can attract so many friends and draw them to her with real magnetism, after all
nothing forces them to drop in on her, is a glorious and wonderful thing.  I hope that many people love me at that
age.  Or at this age, for that
matter.

 

Tonight
we go to the Irelands where I am to stand-in for [your headmaster] and talk
about the [school].  Tell [him] I
have one advantage: I can say nice things about him, but he can’t say nice
things about him.

 

Love,
love, love

Image of the Day: Horton the Elephant

82877-1.hi res

A Brief History of Chuck Jones and Ted Geisel:

  • Chuck Jones and Ted Geisel (Dr. Seuss) met in 1943.  Dr. Seuss was then Captain Geisel, in charge of the animation and documentary arm of the first motion picture unit, commanded by Colonel Frank Capra and quartered in the old Fox Studio on Sunset Blvd. and Western Ave.
  • There they designed and created the Private SNAFU Armed Services training films featuring the trials, tribulations and trepidations of the worst soldier in the Army, Private Snafu.
  • After the war, Major Geisel retired to his home in La Jolla, hoping to escape Hollywood chicanery: he was robbed of writing credits on an Academy Award-winning documentary (as many others have been) and was denied proper recognition for writing the Oscar-winning UPS animated cartoon Gerald McBoing-Boing.  He was given a very meager credit, no share in the film's glory, and $500.00, which was all the payment he received.  Even this $500.00 must ahve appeared generous in comparison to the $50.00 that Leon Schlesinger paid him for the rights to Horton Hatches the Egg.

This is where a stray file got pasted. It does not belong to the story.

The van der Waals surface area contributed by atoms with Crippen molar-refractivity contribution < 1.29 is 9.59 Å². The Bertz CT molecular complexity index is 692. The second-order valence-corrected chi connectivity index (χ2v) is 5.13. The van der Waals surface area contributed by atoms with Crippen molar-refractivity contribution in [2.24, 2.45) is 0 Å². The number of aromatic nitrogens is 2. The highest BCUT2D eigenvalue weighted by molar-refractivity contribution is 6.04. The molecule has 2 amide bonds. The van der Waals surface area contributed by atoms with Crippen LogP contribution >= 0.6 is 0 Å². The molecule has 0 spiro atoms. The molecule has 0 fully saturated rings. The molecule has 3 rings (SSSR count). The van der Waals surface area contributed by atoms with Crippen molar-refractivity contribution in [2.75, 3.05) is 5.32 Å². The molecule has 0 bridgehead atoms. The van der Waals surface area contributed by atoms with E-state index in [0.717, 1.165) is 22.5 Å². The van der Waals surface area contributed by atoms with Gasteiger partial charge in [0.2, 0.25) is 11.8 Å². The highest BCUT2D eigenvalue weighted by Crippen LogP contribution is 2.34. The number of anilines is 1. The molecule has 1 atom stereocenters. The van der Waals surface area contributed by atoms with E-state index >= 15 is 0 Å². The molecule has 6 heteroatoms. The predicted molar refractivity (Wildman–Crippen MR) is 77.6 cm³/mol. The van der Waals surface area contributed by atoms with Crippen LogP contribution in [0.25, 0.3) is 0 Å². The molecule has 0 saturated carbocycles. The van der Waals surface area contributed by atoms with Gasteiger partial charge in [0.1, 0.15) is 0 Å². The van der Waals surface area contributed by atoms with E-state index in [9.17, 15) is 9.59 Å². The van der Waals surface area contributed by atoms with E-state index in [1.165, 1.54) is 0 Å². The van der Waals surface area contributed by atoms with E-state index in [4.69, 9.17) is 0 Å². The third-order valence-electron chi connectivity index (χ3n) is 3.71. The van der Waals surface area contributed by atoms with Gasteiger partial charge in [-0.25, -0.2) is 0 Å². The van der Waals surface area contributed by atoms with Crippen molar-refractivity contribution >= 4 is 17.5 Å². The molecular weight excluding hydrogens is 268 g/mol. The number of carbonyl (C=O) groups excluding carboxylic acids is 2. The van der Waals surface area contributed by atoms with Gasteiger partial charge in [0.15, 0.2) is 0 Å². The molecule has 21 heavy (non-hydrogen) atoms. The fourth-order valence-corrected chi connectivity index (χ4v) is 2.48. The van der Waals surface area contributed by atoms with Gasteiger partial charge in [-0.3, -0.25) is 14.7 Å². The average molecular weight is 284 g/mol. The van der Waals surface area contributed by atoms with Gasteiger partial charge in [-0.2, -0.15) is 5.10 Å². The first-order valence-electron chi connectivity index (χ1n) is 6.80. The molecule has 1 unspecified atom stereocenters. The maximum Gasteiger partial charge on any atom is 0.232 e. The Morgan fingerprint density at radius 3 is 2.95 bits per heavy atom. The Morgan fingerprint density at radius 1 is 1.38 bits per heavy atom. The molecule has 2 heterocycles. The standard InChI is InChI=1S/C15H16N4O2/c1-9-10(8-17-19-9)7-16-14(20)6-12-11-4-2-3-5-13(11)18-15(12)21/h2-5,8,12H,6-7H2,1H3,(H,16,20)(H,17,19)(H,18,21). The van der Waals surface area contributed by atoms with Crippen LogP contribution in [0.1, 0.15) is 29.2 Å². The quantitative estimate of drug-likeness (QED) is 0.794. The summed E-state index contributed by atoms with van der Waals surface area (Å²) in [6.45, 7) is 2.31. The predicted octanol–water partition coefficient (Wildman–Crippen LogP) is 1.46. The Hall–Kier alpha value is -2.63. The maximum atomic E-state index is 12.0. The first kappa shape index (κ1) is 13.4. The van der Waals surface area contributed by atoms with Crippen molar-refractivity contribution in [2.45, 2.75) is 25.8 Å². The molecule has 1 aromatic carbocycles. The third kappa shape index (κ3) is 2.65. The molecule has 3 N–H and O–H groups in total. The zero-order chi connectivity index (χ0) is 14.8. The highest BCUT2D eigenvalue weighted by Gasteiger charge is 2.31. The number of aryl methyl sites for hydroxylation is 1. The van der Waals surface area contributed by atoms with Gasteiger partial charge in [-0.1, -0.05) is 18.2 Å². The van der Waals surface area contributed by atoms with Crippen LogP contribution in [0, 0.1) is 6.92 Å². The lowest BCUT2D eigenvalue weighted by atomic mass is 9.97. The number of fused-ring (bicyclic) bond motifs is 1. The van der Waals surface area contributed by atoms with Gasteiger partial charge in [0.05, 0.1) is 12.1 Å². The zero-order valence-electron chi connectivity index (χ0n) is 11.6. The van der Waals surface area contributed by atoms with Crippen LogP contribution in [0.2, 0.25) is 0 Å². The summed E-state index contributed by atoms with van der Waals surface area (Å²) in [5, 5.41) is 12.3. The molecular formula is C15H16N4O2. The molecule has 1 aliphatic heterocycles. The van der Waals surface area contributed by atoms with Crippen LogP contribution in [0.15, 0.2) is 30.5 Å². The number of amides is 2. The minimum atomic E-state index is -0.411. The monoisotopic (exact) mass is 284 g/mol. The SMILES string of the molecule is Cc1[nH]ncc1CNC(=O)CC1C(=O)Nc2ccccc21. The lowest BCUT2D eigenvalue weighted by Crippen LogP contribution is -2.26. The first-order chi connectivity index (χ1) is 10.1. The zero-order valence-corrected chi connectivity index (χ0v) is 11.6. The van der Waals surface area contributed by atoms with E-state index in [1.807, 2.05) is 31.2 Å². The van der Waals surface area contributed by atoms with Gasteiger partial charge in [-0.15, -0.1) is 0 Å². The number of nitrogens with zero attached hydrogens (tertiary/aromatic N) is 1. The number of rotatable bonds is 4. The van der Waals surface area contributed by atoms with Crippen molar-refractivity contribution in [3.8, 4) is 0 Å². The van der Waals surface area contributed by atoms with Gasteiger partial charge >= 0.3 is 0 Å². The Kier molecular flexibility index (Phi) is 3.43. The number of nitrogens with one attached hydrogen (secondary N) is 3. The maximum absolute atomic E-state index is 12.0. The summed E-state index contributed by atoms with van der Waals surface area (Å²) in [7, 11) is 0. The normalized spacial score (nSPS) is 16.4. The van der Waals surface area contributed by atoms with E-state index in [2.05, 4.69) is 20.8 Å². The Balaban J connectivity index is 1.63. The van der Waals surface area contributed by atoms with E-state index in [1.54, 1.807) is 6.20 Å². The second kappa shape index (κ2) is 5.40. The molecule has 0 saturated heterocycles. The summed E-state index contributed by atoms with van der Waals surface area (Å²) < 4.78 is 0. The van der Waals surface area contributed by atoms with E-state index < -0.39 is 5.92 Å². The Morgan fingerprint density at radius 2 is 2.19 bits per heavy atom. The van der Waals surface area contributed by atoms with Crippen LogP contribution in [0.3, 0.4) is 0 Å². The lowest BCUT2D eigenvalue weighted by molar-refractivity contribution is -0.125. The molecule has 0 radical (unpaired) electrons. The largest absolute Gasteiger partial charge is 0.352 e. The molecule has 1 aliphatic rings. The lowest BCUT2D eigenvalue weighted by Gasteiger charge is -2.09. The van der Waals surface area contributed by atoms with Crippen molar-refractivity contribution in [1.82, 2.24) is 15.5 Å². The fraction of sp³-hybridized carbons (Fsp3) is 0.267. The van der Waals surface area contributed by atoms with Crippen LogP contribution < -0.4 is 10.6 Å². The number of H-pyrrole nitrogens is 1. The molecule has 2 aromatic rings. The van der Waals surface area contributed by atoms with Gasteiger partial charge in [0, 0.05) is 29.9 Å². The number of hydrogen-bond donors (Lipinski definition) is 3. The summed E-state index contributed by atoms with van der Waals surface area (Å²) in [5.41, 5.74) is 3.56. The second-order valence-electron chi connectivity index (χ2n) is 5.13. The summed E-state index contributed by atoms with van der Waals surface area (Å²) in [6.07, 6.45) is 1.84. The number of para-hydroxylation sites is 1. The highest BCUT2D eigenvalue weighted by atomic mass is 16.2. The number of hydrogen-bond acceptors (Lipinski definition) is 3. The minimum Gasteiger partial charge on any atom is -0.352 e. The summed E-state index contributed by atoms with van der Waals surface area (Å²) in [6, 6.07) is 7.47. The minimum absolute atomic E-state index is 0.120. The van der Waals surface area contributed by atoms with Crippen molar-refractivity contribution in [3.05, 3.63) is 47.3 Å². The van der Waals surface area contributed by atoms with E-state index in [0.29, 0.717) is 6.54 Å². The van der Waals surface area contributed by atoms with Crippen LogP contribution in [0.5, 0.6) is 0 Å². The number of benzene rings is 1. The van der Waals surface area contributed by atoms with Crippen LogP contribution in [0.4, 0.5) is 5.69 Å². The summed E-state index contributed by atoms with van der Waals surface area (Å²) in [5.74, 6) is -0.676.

• Not surprisingly, Geisel was not eager to have more of his books made into film, but Chuck Jones persuaded him to allow Jones to direct and produce Dr. Seuss' How the Grinch Stole Christmas! (released December 18, 1966.)
  • Shortly thereafter, they began collaboration on Horton Hears a Who!, which finally premiered on March 19, 1970 after several years in production.
  • Dr. Seuss, quoted in the Memphis Press-Scimitar on Friday, March 13, 1970: "I'd foresworn Hollywood until Chuck [Jones] did the Grinch.  I can't really draw–that is, I can't make a representational drawing and that rather hampers an animator.  I was never happy with my work in animation before Chuck."
  • Dr. Seuss, quoted in the San Francisco Examiner & Chronicle on Sunday, March 15, 1970: "Horton Hears a Who! is one of the few Seuss books with a sociological theme.  I got to worrying about whether big countries were listening to little countries."  (Horton, a soft-hearted elephant, hears the Who cry from Whoville, which is so small its world is a speck of dust.)
  • Originally conceived as a one-hour special as reported in the Chicago Tribune on Wednesday, September 20, 1967 for color airing in 1968.  Eventually the film was a half-hour special and aired in March of 1970.
  • The script was finalized in August of 1969 (two years after the beginning of pre-production!)  The story begins:

On the fifteenth of May/In the jungle of Nool,/In the heat of the day,/In the cool of the pool,/He was splashing…/Enjoying the jungle's great joys…/When Horton the Elephant heard a small noise.

  • Dr. Seuss pronounced Seuss like 'sauce' and said that he chose his nom de plume because he felt children's authors didn't get enough respect.
  • Chuck Jones voiced the character of Junyer Kangaroo, "Me, too!"